Developing a good relationship with your local pharma sales representative for the specific disease states you are covering is critical. The sales representative has knowledge of the disease state, extensive physician and health care facility relationships, specialty product pharmacy distribution, patient support programs, and he or she will be able to leverage these existing relationships. They would be key in supporting and working (eg, visiting physician offices together) with your sales force. You have similar interests— improving patient outcomes by improving adherence through the safe dispensing of the prescribed specialty product.

Another vital step for the pharmaceutical companies is having your specialty pharmacy data fully integrated into IMS, providing an added value to your local pharma sales team. The ability to offer data and reporting services through IMS will allow the local pharma sales team and their corporate office to track market share, prescribing habits, adherence, and improved patient care.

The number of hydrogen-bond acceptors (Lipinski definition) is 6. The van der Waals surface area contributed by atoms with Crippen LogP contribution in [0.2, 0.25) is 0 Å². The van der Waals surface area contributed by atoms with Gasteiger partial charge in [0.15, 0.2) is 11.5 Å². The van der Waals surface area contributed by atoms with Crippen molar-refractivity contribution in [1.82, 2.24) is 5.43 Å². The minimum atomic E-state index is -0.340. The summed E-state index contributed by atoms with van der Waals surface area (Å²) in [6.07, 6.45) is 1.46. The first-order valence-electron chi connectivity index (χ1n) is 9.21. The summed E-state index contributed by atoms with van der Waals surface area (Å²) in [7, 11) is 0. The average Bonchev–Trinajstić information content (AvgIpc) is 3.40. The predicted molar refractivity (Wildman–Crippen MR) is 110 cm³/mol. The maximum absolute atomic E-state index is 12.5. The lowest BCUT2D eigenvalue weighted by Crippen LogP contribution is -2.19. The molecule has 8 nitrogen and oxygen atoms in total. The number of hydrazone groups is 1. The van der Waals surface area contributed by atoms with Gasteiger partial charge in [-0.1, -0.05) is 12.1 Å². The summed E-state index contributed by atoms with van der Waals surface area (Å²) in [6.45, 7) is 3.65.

Also, managing your physicians through your service representatives and providing added value as part of the health care team is critical. From a physician’s perspective, specialty pharmacies can function as an extension of the office, supporting and managing the patient through managed care prior authorization, copay assistance, and medication therapy management services, all of which free up time for more patients without sacrificing level of care.

Managing and supporting your local disease state community foundations and support groups can provide a resource to give back to the community and inform the groups of the added specialized disease- specific services you offer.